Connecting AI to smart sensors at the edge

Article By : Don Dingee

A well-designed and adequately trained AI system finds insights more quickly while freeing humans from the mundane task of sorting through volumes of data.

Few things get more coverage in computing today than artificial intelligence or AI. Some people think that AI is some magic bullet that will solve problems never solved before, and that’s overstating its capability. But cut through all the hype, and it has practical applications. A well-designed and adequately trained AI system finds insights more quickly while freeing humans from the mundane task of sorting through volumes of data.

There are more benefits of connecting AI to smart sensors at the edge. But where do makers start? As usual, we’ll try to simplify this.

Changing how rules get made

Object recognition is a core task for AI. In some applications—like self-driving vehicles—massive amounts of processing are needed to recognize what’s happening in a complex scene. It is a big challenge to spot objects and their movement in a detailed scene with only seconds to decide. Reduce recognition requirements to a few types of objects with a smaller set of rules, and processing gets easier.

Creating those rules or algorithms is a critical step. In a traditional system, the act of programming is defining a set of rules for handling data. Data comes in, rules are applied, and answers come out. However, rules for recognizing even a simple object and expressing them in a traditional programming language can still get complicated.

Machine learning, found at the core of many AI systems today, reverses the paradigm. In the AI training phase, machine learning is shown a set of answers, and then rules are created. The AI inference phase then runs those rules against new incoming data. If training answers are complete enough and the rules are computationally robust, the accuracy of the inference could be excellent.

Source: Coursera

The “object” of AI inference

In many systems, the object of interest is in a camera’s two-dimensional image. Vision processing can be intensive, especially if the image is high resolution and an object moves with changes in orientation and lighting. For AI inference, many vision systems resort to a GPU configuration, with software distilling a convolutional neural network (CNN) across multiple cores and threads. Others use system-on-chip (SoC) hardware optimized for vision processing.

What makes up an “object” varies with the type of sensor involved. Many objects flow in a one-dimensional data stream for digitization with an A/D converter. These could be an audio snip captured from a microphone, vibration sensed by an accelerometer, or a sample of levels of various gases from an air quality sensor. If there is some pattern to the observation matching a condition of interest, machine learning can detect it.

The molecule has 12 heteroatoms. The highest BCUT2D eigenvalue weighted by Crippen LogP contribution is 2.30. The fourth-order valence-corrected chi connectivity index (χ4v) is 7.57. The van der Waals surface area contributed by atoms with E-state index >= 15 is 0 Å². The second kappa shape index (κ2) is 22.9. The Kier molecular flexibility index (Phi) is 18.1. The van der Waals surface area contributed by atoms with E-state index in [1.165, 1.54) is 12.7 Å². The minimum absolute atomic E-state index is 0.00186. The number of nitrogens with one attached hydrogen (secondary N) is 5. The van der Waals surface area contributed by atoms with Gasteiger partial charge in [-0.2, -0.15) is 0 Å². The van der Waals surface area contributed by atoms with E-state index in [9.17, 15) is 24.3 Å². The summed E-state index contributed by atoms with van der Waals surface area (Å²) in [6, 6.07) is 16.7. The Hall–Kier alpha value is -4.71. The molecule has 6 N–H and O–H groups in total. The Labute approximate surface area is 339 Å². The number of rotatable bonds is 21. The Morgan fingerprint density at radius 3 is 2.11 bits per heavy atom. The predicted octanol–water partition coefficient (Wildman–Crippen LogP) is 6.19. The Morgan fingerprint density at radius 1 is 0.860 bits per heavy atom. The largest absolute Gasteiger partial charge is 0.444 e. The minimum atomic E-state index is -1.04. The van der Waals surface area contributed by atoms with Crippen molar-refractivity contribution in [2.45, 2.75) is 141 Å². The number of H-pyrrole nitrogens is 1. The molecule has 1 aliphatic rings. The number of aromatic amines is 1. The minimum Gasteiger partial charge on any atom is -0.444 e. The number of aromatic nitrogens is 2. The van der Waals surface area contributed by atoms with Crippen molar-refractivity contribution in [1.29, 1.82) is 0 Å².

An AI inference system only needs enough processing to make decisions while keeping up with the incoming data rate—the challenge of real-time determinism. If data rates are low and CNNs simple, many microcontrollers (MCUs) have enough memory and multiply-accumulate (MAC) capability to handle real-time data.

Several things happen by pushing machine learning to the edge, either in a sensor plus an external MCU or in an integrated smart sensor package. Sending less data to a host for AI inference processing saves power and reduces network bandwidth demand. Decisions can be local, improving determinism and privacy since data is kept from the cloud.

Getting started with machine learning on MCUs

Many engineers are working on embedding machine learning on MCUs, a concept called tinyML, optimized routines explicitly designed for the limited resources on an MCU. Many code libraries exist in open source with generally the same workflow. Using a framework like TensorFlow, an AI model is created and trained on a host system with a GPU, converted to a lighter model removing GPU dependencies, and finally into C++ source for an MCU. The TensorFlow website has a good overview of the development process in a writeup titled TensorFlow Lite for Microcontrollers. A bit of Googling will turn up many other resources.

There are also smart sensors turning up with the AI integration already done. For example, Bosch Sensortec has released the BME688 air quality sensor. The sensor supplier has developed its own training studio for creating AI models. Essentially, the part can recognize gas mixtures for conditions like spoiled food in a refrigerator.

Here’s another example of an open-source project where the goal was to recognize a handwritten digit from a scanned image using the MNIST database for training. Often, training data for an application is already available in open-source databases makers can leverage.

There are many possibilities for connecting AI to smart sensors at the edge. The field is rapidly advancing, providing tools that makers can use to develop applications on MCUs without being an expert in CNNs. Opening AI applications to recognize patterns in data acquired via A/D conversion has exciting new possibilities.

This article was originally published on Planet Analog.

After spending a decade in missile guidance systems at General Dynamics, Don Dingee became an evangelist for VMEbus and single-board computer technology at Motorola. He writes about sensors, ADCs/DACs, and signal processing for Planet Analog.


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